Pravasalokam, which means 'migrants' world' in Malayalam, is a popular TV show from Kerala, India, that airs appeals for workers who have gone missing in the Gulf states. Started in 2000 by TV journalists Rafeek Ravuther and Anasudhin Azeez, the programme now receives up to 20 requests for help a week from the families of missing migrant workers.
You can watch some of the episodes here.
Families who want to be featured on the show are interviewed on TV, giving details about the missing relative such as the last time they heard from them, their occupation and personal habits. A picture of the missing relative shown in the background.
After interviewing family members on TV, the show's crew then work with embassies and consulates in the Gulf to try to locate the worker and provide them with assistance to return home. Ravuther and his team also have on an extensive network of local contacts, mostly Keralan migrant workers, across the Gulf countries, who provide information - and whose identities remain strictly confidential.
"So far the programme has tracked down 530 missing people (out of around 1500 cases) in the Gulf and provided all the legal, consular and travel assistance to them to reunite with their families" said Ravuther.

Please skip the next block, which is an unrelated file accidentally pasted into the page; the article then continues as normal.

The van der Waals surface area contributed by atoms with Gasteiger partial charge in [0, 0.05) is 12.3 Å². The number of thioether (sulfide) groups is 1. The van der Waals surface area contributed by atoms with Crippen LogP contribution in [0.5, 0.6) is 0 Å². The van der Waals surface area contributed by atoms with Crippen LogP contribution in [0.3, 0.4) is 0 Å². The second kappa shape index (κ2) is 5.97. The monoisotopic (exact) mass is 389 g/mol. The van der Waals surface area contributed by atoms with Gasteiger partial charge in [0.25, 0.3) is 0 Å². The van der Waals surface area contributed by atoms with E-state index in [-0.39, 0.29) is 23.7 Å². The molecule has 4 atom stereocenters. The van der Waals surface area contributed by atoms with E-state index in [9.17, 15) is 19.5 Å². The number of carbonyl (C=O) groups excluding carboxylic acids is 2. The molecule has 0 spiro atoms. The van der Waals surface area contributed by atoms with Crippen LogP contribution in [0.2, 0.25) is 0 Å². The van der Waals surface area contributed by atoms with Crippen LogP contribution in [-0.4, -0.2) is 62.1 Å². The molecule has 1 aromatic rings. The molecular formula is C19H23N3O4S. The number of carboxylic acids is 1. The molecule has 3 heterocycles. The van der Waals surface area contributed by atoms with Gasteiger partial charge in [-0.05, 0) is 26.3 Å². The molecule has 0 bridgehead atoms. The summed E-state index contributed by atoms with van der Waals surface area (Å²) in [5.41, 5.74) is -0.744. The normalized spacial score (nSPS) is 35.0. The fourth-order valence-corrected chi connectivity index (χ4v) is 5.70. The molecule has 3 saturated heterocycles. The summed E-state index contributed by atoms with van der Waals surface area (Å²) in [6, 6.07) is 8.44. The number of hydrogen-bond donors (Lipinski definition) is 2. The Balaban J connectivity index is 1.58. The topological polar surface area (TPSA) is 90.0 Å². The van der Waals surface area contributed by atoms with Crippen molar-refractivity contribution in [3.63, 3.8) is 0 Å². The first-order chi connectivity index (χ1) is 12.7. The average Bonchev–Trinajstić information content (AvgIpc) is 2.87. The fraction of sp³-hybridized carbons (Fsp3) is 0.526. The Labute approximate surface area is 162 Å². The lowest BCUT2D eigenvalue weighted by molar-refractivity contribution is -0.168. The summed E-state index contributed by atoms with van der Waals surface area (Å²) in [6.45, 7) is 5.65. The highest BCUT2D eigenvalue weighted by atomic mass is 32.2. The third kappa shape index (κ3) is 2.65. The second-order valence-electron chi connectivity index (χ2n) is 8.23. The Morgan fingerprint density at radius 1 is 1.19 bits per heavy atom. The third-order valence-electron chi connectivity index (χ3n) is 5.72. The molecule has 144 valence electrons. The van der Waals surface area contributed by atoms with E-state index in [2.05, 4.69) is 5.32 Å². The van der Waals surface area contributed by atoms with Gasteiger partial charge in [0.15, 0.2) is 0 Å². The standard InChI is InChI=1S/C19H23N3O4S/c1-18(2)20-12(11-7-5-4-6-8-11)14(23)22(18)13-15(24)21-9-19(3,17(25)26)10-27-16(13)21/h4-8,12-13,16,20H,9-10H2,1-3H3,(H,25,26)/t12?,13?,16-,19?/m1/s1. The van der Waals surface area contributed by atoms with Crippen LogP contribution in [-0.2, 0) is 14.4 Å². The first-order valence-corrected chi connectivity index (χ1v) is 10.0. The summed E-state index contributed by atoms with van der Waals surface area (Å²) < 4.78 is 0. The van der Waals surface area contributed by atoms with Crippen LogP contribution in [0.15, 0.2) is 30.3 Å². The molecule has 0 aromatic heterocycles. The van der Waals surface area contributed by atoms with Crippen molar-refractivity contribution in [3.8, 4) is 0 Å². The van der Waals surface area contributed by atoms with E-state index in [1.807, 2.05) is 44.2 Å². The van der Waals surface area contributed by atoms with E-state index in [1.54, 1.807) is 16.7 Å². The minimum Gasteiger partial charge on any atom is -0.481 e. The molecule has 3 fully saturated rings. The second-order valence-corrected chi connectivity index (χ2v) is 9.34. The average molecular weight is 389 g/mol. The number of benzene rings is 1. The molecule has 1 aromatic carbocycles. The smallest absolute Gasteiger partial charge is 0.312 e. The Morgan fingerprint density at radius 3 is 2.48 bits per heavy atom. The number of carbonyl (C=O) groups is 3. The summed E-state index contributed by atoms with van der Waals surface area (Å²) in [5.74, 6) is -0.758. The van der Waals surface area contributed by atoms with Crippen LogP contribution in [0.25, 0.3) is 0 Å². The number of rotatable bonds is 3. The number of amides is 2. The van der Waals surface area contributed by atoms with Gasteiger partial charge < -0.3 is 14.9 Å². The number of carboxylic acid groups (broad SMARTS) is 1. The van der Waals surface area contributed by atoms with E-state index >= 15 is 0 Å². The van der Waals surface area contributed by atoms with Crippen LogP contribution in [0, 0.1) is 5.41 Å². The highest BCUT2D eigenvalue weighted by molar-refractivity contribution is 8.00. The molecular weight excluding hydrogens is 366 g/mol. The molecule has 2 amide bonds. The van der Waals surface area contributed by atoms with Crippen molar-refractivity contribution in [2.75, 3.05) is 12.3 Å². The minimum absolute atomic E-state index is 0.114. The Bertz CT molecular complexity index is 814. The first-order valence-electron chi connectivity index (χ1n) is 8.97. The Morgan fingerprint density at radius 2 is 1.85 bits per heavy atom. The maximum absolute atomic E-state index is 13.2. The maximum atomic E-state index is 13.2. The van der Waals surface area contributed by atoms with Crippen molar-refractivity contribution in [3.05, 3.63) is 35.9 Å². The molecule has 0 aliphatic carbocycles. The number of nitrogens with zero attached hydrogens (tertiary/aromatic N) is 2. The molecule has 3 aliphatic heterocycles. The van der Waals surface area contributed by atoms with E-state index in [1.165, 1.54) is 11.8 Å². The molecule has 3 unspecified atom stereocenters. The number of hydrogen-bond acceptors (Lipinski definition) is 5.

The show has encountered a wide range of situations: migrants who have run out of money, who have been detained at their sponsor's house, and a running total of 480 who have been imprisoned during their time abroad.
Sex trafficking is behind a large number of female disappearances: "Even though the Arab states are following strict Islamic Sharia’t laws, they are havens for human traffickers. Hundreds of Keralite women were trapped in sex rackets by unscrupulous sponsors and their agents. Due to the stigma attached to the sex work in India, they won't reveal their plight to their relatives. They have no other option to obey the orders of the brothel owners. Sex is a taboo subject in the Arab states and hardly anybody has any knowledge about safe sex. They will be forced to return once they were physically unfit. Most of them will land in the red light districts back home" Ravuther said.
An estimated three million Keralans work in the Gulf states. Most are unskilled workers from lower income backgrounds, and have often taken on large loans in order to migrate: "pawning the house or selling a wife's jewellery are the two common ways that migrants raise money in Kerala" he explained.
So, after running for over 14 years, what is next for Pravasalokam?
Ravuther is now in the process of registering a charitable trust that can provide more 'systematic' help to the migrant workers featured on the show, and that will follow up on pending cases. Check back at Migrant Rights soon for more details.